PayPal was founded in 1998 and is now the world's fifth-largest processor of credit transactions after Visa, Mastercard, American Express and Discover. PayPal has more than 360 million users worldwide and is the default payment option for eBay purchases.
PayPal has two types of accounts: personal and business. The personal account is used to send and receive funds between “friends and family.” The business account is used by vendors selling merchandise on the internet.
Because of its size, PayPal is a favorite target for hackers and scam artists. So, how safe is it to use PayPal as a buyer, seller or just for personal transactions?
Is PayPal Safe?
Personal financial information that is stored on PayPal is very safe. PayPal uses the latest state-of-the-art encryption and cybersecurity measures to protect your private information as it is transferred from buyer to seller. Its security procedures and systems are some of the best in the industry.
The security problems with PayPal occur mostly with scams promoted by con artists, not with PayPal itself. However, PayPal has several types of security measures to limit the risks for both buyers and sellers.
PayPal Purchase Protection
If you’re a buyer, PayPal will help you get a refund if you have purchased something that doesn't arrive or is “significantly not as described.” You have up to 180 days to dispute a transaction with PayPal.
As an additional precaution, you can pay for your purchases through PayPal with a credit card. Then, even if PayPal does not refund your money for some reason, you still have recourse to go back to your credit card provider to dispute the purchase.
While PayPal purchase protection will provide some security, it is not governed by the same legal obligations as credit card providers and banks.
PayPal’s Purchase Protection program has some limitations. In general, PayPal will not cover purchases of large items, such as machinery, cars or custom-made products. You should review PayPal's full policy to understand the limitations.
If someone makes an unauthorized purchase on your account, PayPal will not hold you liable if you report it within 60 days.
Read More: How Can I Add Money to My PayPal Account?
PayPal Security Measures
Email notifications – PayPal will send you an email whenever you send or receive a payment. If you receive an email for a transaction that you don’t recognize, you can notify PayPal and they will immediately investigate.
Two-step authentication – PayPal offers you another way to increase your security. You can select to enable the SecurityKey feature. The SecurityKey is a two-step procedure that sends you a one-time personal identification number each time you log into PayPal. This PIN is temporary and unique for each login session.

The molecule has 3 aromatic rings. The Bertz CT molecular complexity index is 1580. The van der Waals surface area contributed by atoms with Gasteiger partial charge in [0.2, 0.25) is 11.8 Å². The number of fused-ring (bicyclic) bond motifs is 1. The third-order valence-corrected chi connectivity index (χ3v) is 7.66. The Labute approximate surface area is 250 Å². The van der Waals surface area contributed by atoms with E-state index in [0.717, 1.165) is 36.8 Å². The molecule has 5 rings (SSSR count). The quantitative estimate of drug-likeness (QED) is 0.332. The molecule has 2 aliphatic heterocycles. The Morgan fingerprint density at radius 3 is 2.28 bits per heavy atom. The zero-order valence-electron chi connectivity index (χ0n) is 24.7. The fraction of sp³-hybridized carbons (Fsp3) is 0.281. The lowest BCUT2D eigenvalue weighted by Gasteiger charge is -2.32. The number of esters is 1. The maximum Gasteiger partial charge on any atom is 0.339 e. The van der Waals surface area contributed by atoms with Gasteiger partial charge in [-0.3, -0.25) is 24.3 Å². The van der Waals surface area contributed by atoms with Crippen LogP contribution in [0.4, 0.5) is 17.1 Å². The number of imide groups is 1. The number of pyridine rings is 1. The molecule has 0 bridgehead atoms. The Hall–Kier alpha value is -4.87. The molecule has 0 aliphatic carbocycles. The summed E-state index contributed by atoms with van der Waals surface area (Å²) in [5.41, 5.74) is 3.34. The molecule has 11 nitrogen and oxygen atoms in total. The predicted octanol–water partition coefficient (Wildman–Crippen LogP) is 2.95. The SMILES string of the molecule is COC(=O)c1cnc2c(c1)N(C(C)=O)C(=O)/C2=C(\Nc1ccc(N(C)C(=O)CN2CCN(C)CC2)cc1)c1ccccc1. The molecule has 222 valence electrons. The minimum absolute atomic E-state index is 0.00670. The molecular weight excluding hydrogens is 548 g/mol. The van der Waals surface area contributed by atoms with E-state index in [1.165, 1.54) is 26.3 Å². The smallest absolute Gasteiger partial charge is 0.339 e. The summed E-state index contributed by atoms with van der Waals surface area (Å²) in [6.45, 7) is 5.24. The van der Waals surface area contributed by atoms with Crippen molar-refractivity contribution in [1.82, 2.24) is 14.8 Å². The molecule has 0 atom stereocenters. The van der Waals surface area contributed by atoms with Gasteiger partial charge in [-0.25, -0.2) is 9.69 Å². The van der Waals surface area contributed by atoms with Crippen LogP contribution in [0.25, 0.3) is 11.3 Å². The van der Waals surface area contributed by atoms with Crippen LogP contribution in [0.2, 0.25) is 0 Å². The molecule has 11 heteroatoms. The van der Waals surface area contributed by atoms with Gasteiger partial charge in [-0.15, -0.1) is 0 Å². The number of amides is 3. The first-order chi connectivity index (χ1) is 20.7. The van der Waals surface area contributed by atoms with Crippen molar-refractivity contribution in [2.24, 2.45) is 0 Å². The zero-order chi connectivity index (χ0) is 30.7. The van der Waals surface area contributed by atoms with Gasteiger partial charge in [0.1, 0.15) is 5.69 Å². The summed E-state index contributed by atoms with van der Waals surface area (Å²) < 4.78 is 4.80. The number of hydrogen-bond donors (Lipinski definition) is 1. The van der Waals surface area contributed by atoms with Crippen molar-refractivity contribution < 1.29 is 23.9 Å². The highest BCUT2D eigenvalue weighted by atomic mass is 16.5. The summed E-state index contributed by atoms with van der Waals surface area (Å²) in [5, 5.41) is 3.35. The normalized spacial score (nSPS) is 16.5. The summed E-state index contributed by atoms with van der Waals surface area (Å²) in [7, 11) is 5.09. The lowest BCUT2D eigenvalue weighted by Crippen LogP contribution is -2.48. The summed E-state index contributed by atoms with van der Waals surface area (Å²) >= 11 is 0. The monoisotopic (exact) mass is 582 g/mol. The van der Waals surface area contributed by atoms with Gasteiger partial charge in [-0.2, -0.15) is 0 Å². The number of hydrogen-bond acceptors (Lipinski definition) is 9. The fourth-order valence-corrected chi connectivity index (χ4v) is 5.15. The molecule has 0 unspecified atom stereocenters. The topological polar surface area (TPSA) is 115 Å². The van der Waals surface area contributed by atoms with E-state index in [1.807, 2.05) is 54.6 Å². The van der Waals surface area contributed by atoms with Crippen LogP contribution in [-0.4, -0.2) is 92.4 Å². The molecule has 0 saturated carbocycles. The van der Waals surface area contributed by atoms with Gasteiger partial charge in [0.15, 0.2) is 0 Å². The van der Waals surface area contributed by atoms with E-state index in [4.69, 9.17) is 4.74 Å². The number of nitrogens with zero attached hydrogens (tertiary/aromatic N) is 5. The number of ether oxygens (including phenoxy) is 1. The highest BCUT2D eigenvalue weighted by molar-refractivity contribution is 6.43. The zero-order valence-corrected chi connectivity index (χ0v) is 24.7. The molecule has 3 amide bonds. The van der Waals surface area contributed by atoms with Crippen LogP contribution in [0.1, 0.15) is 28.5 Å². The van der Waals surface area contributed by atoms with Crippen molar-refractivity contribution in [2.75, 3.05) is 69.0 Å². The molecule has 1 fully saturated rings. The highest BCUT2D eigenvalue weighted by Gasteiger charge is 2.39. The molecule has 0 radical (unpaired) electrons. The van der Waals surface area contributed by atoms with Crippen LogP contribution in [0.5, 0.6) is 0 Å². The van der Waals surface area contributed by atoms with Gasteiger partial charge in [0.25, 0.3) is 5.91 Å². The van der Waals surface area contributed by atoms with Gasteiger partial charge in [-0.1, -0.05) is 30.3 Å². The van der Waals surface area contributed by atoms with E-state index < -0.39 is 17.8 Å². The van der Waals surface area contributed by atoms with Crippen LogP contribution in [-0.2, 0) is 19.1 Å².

Tips to Protect Yourself
Follow these tips to increase your protection on PayPal.
- Only make online purchases through secure websites. Secure sites will usually have a URL that starts with "https" instead of "http" and will display the symbol of a lock. These are indications that the connection between the website's server and your web browser is encrypted.
- Don't make purchases over public Wi-Fi, such as those available at coffee shops and airports. Making any kind of financial transaction over public Wi-Fi is always a bad idea. Even something as simple as checking the balance in your bank account could expose your data to hackers. If you absolutely must access your bank, turn off searches for public Wi-Fi and use your mobile data system instead.
- Change the password on your PayPal frequently and don't use any obvious passwords, such as your kids’ birthdates.
- Keep balances in your PayPal account low. PayPal is not insured by the FDIC, so your funds do not have any government-guaranteed protections.
- Check your PayPal account regularly and watch out for any suspicious transactions. Con artists will frequently make a small purchase, like $1 or so, to test a newly stolen account. If you’re not monitoring your account, the transaction will go through, and they’ll make larger purchases to quickly drain the funds out of your bank account. If someone makes an unauthorized purchase on your account, PayPal will not hold you liable if you report it within 60 days.
Many of the scams on PayPal accounts involve phishing.
One scam is for a hacker to send you an email that appears to come from PayPal, but it's really a link to a fraudulent website that is set up to steal your financial information. The email may state that there's “a problem with your account,” and you need to click on a link in the email.